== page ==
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An Investigation of novel host-directed antimalarial therapeutics through genetic and pharmacological targeting of haem biosynthetic enzymes

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Smith, CM 2012 , 'An Investigation of novel host-directed antimalarial therapeutics through genetic and pharmacological targeting of haem biosynthetic enzymes', PhD thesis, University of Tasmania.

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Abstract

Malaria is a lethal disease caused by the Plasmodium parasite. The current arsenal of antimalarial therapies targets the parasite, thereby selecting for mutant, resistant parasites. New antimalarials are desperately needed and a potential clue for a new therapeutic strategy has been provided by so-called "natural genetic antimalarials". Host genetic changes to red cell genes have offered millennia of stable protection to individuals living in endemic regions. By imitating natural resistance, this thesis proposes novel host-directed antimalarial pharmacologic therapies through the targeting of erythrocyte molecules required by the parasite for growth and survival. Work in this thesis investigated several enzymes from the haem biosynthetic pathway as potential targets for a host-directed therapy (HDT).
Here, multiple experimental approaches were used to investigate and validate d-aminolevulinate dehydratase (ALAD), ferrochelatase (FECH) and uroporphyrinogen-III synthase (UROS) as targets for a novel host-directed antimalarial therapy. Firstly, it was demonstrated that host ALAD, FECH and UROS were localised in Plasmodium during intraerythrocytic growth. Moreover, the host enzymes were demonstrated to be required for normal parasite development as Plasmodium growth in vitro was impaired in UROS and FECH deficient red cells. This was shown using genetic models of human and mouse haem synthetic enzyme deficiency.
Finally, the HDT strategy was validated with several inhibitors of ALAD and FECH demonstrating in vitro and in vivo anti-plasmodial activity. Host ALAD was specifically inhibited with succinylacetone (SA), a non-competitive irreversible ALAD inhibitor, demonstrating parasite growth inhibition in a P. Jalciparum in vitro assay with an IC\(_{50}\) of 2.5 μM. The antimalarial activity of SA was also demonstrated in vivo with SA treated mice demonstrating a significant reduction in P. chabaudi infection and increased survival compared to untreated controls.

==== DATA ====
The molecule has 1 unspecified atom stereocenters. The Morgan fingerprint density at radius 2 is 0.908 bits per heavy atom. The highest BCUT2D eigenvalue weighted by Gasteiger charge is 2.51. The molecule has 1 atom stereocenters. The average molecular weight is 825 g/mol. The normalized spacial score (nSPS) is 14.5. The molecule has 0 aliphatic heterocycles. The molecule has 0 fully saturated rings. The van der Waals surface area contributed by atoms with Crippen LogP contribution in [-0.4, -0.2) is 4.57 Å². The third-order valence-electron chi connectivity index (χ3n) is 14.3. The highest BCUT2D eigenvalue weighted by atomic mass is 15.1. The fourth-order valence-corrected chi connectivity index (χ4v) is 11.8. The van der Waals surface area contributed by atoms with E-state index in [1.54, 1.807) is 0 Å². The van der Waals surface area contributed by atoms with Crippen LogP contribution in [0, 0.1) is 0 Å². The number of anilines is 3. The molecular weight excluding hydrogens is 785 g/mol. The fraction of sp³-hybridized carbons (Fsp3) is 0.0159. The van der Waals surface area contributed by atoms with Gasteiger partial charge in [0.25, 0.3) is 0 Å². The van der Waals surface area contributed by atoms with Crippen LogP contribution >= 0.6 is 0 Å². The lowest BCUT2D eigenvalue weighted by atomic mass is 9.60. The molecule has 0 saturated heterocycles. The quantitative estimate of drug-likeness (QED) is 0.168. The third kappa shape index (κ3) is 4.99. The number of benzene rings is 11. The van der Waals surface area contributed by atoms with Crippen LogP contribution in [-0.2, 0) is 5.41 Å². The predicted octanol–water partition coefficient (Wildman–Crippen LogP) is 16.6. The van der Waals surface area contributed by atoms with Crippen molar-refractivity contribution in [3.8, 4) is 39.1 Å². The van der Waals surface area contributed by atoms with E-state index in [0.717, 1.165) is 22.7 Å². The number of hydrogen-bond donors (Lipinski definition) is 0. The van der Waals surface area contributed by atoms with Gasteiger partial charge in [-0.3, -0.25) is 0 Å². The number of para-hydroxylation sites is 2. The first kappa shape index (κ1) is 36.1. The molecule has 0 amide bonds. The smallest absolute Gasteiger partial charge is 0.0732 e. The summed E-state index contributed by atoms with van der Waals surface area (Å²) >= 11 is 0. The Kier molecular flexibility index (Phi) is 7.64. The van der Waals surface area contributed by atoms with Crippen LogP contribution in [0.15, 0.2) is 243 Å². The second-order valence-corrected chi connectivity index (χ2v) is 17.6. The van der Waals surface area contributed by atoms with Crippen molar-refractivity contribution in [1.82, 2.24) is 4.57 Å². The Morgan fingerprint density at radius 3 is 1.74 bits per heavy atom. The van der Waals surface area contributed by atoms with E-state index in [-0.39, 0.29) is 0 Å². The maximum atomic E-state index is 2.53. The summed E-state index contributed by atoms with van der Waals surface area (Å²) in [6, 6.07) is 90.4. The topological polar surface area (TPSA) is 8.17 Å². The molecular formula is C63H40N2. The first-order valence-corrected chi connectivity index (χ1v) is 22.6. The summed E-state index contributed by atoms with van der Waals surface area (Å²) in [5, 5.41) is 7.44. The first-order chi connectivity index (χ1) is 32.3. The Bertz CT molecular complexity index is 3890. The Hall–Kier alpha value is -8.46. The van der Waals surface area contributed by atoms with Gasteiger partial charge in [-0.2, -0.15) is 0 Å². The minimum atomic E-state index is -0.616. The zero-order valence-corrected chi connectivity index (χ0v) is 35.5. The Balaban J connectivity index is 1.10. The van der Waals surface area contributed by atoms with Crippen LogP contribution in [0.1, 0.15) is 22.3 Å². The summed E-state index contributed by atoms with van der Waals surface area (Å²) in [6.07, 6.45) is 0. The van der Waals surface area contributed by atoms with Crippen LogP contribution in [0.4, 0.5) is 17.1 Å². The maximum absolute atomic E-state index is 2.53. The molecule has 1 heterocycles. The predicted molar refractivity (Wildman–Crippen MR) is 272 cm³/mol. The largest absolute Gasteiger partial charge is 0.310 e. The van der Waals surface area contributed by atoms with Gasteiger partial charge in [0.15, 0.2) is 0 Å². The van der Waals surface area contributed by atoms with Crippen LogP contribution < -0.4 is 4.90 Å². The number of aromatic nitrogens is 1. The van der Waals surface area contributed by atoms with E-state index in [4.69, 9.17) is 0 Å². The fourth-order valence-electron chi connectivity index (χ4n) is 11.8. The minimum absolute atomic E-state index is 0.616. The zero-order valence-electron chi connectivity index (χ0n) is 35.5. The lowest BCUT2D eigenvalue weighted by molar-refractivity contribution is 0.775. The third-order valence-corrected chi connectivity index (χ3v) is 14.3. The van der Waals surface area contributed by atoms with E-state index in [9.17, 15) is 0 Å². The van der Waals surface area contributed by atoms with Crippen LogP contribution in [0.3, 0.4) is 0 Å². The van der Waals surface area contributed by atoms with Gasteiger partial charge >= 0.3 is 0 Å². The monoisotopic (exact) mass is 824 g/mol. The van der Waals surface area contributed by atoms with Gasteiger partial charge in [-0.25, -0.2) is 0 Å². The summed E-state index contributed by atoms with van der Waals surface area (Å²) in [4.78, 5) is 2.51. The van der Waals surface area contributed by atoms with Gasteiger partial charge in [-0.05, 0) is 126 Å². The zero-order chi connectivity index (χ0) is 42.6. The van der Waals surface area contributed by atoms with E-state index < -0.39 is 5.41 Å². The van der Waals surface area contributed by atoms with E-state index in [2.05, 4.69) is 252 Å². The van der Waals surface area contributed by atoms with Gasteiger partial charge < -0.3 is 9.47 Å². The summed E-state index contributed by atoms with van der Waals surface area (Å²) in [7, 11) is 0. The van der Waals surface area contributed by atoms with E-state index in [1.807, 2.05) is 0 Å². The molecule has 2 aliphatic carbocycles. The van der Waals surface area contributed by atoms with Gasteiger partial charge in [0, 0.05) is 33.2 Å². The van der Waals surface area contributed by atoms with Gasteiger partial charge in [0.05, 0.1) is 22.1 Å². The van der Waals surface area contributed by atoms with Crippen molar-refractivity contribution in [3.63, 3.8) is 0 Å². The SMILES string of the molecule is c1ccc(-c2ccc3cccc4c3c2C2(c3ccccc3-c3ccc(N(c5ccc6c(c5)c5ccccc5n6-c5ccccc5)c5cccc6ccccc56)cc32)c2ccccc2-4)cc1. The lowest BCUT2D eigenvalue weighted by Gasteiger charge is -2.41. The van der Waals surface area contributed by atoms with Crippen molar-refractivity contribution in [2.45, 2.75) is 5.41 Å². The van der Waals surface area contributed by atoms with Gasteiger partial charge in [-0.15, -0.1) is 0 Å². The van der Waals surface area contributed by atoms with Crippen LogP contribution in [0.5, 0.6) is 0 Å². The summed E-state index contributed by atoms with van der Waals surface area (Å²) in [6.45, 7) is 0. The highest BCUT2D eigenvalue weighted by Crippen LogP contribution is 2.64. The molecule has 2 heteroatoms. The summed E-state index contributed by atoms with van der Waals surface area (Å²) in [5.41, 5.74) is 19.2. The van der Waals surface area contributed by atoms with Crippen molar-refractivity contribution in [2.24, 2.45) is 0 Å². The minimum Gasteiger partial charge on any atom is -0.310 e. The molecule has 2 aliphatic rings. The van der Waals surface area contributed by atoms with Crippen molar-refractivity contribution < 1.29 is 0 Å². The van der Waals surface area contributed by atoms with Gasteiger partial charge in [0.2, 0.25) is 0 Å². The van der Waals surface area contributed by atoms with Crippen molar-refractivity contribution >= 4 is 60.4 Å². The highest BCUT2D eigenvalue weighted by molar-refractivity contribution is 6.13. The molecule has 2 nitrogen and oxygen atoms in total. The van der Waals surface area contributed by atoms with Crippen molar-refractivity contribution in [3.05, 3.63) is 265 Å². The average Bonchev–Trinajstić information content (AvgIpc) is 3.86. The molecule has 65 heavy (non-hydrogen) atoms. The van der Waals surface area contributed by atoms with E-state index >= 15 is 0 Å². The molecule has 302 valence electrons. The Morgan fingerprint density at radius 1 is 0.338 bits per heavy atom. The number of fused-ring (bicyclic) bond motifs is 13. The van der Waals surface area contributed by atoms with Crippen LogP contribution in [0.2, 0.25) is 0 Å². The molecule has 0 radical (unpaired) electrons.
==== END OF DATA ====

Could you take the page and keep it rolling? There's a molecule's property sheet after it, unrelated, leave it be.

The competitive FECH inhibitor N-methylprotoporphyrin (NMPP) demonstrated anti-plasmodial activity in vitro with an IC\(_{50}\) of 25 nM, a figure comparable with many current antimalarials today. Griseofulvin, a second FECH inhibitor, is an antifungal agent, approved for use for over 50 years with an anti-FECH side effect, mediated through NMPP. Griseofulvin inhibited P. falciparum growth in an in vitro growth inhibition assay, with an IC\(_{50}\) between 10 and 50 μM on both chloroquine resistant and susceptible parasites. As griseofulvin is FDA and TGA-approved for human use, work in this thesis investigated parasite growth capacity in red cells from individuals taking pharmacologic doses of griseofulvin. It was demonstrated that griseofulvin concentrates in red cells and that parasites were unable to grow in red cells collected from human volunteers eight-hours after taking a clinically relevant dose of griseofulvin. Together, this data suggests that griseofulvin may be a useful antimalarial drug with a novel mode of action, potentially avoiding parasite resistance.
Overall, work in this thesis has demonstrated that the parasite requires several host haem enzymes for growth and has provided proof-of-principle that targeting these enzymes as a HDT is a potentially effective antimalarial strategy. As griseofulvin is FDA and TGA approved for human use, it is quite possible that griseofulvin may be an "off the shelf' next generation antimalarial. The ultimate outcome from this work is a new generation of antimalarial therapies that may target the host and not the parasite, potentially limiting the development of drug resistance.

Item Type: Thesis - PhD
Authors/Creators:Smith, CM
Keywords: Malaria, host-resistance, antimalarials, haem enzymes
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Copyright 2012 the author

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